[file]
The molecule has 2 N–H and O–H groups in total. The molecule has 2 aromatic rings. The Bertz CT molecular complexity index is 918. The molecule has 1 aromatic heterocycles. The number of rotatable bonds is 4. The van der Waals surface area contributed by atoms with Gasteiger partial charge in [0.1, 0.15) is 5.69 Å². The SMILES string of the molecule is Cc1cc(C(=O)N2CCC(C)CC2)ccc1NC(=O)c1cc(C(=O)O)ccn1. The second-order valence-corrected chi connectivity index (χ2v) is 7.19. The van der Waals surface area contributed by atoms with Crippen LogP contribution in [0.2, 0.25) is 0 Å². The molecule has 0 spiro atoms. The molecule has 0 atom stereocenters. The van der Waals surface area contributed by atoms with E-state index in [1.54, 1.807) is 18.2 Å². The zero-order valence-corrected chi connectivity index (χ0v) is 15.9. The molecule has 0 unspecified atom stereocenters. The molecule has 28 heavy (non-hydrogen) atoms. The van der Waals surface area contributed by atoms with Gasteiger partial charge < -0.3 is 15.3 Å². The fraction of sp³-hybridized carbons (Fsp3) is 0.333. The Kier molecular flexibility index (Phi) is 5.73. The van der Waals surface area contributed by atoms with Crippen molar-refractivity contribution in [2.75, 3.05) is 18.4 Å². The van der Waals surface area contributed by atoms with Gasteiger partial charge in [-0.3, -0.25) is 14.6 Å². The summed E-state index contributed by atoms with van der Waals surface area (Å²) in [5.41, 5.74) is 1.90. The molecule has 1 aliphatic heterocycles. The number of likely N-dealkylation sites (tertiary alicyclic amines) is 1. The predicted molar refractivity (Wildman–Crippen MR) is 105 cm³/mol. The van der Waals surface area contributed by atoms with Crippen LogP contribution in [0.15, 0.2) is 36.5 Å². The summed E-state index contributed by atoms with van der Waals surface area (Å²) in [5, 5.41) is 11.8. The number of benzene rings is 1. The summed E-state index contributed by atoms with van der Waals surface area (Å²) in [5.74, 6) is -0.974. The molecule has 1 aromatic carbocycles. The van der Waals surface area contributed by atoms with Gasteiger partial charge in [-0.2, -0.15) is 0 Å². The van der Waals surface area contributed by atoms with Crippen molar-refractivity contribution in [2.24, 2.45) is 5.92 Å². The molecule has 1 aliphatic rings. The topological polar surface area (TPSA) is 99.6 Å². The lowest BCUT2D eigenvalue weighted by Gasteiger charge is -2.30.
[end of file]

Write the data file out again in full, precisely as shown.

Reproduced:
The molecule has 2 N–H and O–H groups in total. The molecule has 2 aromatic rings. The Bertz CT molecular complexity index is 918. The molecule has 1 aromatic heterocycles. The number of rotatable bonds is 4. The van der Waals surface area contributed by atoms with Gasteiger partial charge in [0.1, 0.15) is 5.69 Å². The SMILES string of the molecule is Cc1cc(C(=O)N2CCC(C)CC2)ccc1NC(=O)c1cc(C(=O)O)ccn1. The second-order valence-corrected chi connectivity index (χ2v) is 7.19. The van der Waals surface area contributed by atoms with Crippen LogP contribution in [0.2, 0.25) is 0 Å². The molecule has 0 spiro atoms. The molecule has 0 atom stereocenters. The van der Waals surface area contributed by atoms with E-state index in [1.54, 1.807) is 18.2 Å². The zero-order valence-corrected chi connectivity index (χ0v) is 15.9. The molecule has 0 unspecified atom stereocenters. The molecule has 28 heavy (non-hydrogen) atoms. The van der Waals surface area contributed by atoms with Gasteiger partial charge < -0.3 is 15.3 Å². The fraction of sp³-hybridized carbons (Fsp3) is 0.333. The Kier molecular flexibility index (Phi) is 5.73. The van der Waals surface area contributed by atoms with Crippen molar-refractivity contribution in [2.75, 3.05) is 18.4 Å². The van der Waals surface area contributed by atoms with Gasteiger partial charge in [-0.3, -0.25) is 14.6 Å². The summed E-state index contributed by atoms with van der Waals surface area (Å²) in [5.41, 5.74) is 1.90. The molecule has 1 aliphatic heterocycles. The number of likely N-dealkylation sites (tertiary alicyclic amines) is 1. The predicted molar refractivity (Wildman–Crippen MR) is 105 cm³/mol. The van der Waals surface area contributed by atoms with Crippen LogP contribution in [0.15, 0.2) is 36.5 Å². The summed E-state index contributed by atoms with van der Waals surface area (Å²) in [5, 5.41) is 11.8. The number of benzene rings is 1. The summed E-state index contributed by atoms with van der Waals surface area (Å²) in [5.74, 6) is -0.974. The molecule has 1 aromatic carbocycles. The van der Waals surface area contributed by atoms with Gasteiger partial charge in [-0.2, -0.15) is 0 Å². The van der Waals surface area contributed by atoms with Crippen molar-refractivity contribution in [2.24, 2.45) is 5.92 Å². The molecule has 1 aliphatic rings. The topological polar surface area (TPSA) is 99.6 Å². The lowest BCUT2D eigenvalue weighted by Gasteiger charge is -2.30.